In Phase I („SAP HANA 1.0"), the HANA database was developed as a separate database. Data could only be transferred to the database via replication; database application could be created based on it. The area of application was limited; this phase has been completed.

In Phase II („SAP HANA 1.0 SPS3"), HANA serves as primary database for SAP BW. At present, this is the current state; in this phase, a „real" integration of SAP BW and HANA is taking place for one, existing functionality is shifted from SAP BW to HANA (e.g. activation of DSO objects), for another, new functionalities are created that are only available on a HANA platform (e.g. Workspaces). Further below, we will address the essential changes that result from this for SAP BW in more detail.

In Phase III („SAP HANA Vision"), HANA serves also as data basis for the ERP, as a result of which, the ERP and BW will be running on one and the same platform. This phase will be achieved in the mid term, most likely within a period of two to three years. It is anticipated that this phase will have the strongest impact, in particular with respect to the topic of Business Intelligence. Which impacts those will be specifically, depends on whose imagination is being tapped into, a precise forecast is rather difficult at this point in time.

Let us first take a look at which impacts the current state of development of HANA has on SAP BW. With the integration of SAP BW and HANA, BW is the first application that effectively utilises the strengths of SAP HANA.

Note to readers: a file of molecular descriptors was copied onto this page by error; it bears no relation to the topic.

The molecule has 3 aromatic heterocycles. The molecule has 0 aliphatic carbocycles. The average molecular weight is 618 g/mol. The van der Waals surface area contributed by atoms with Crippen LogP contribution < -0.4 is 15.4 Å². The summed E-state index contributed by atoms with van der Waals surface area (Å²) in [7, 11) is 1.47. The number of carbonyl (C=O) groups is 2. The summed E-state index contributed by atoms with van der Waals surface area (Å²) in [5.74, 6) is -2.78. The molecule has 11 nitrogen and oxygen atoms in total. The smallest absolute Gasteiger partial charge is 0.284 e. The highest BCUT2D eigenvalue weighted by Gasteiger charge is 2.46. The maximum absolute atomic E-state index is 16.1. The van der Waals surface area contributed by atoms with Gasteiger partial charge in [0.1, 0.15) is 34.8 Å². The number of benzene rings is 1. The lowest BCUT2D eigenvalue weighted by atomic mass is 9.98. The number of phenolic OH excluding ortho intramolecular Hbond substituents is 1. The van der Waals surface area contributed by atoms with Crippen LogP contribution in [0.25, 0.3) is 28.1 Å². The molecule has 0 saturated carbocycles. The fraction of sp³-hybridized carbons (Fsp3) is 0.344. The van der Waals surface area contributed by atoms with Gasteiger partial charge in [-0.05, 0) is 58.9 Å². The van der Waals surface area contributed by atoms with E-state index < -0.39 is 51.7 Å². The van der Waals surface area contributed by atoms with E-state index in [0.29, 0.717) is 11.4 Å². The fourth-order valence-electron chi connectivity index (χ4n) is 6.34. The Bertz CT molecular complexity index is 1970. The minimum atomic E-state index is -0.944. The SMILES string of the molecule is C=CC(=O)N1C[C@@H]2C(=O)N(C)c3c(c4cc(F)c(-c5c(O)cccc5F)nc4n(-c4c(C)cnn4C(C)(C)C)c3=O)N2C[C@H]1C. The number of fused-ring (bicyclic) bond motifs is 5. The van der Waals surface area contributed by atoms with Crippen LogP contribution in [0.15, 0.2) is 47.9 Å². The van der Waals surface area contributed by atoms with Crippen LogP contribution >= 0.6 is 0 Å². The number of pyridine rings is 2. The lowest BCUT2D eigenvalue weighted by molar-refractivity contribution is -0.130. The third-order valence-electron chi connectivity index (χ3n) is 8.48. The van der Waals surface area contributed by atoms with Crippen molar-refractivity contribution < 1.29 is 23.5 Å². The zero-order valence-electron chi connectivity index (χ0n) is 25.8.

• The essential effect is, of course, the enormous increase in performance, for one when executing queries, but also when in case of administrative tasks such as the activation of DSO objects.
  • Due to the high compression rate, the data volume is significantly reduced
  • The BWA (BW Accelerator) will become obsolete
  • Significant performance increase of the ETL processes (DSO and Infocube)
  • Streamlining of the BW modelling due to utilisation of
  • HANA-optimised DSOs
  • HANA-optimised Infocubes
  • Integration of ad hoc models that offer the specialist departments a simple, quick opportunity to integrate information that does not (yet) exist in BW, e.g. aggregation criteria for planning or simulation. This can be done via Workspaces which presuppose a SAP BW / HANA.
  • Through HANA-optimised planning, the planning process can be optimised and designed with higher performance.

It is important to understand how BW modelling will change due to HANA. Here is where the biggest different is, e.g. in contrast to the utilisation of a BW Accelerator of also to the utilisation of HANA as a side-by-side solution. Even though modelling is in principle simplified, an exact knowledge of HANA-optimised modelling is necessary, nevertheless. Approaches for a HANA-optimised architecture are on SAP‘s part described via the LSA++ architecture, which will not be discussed further here.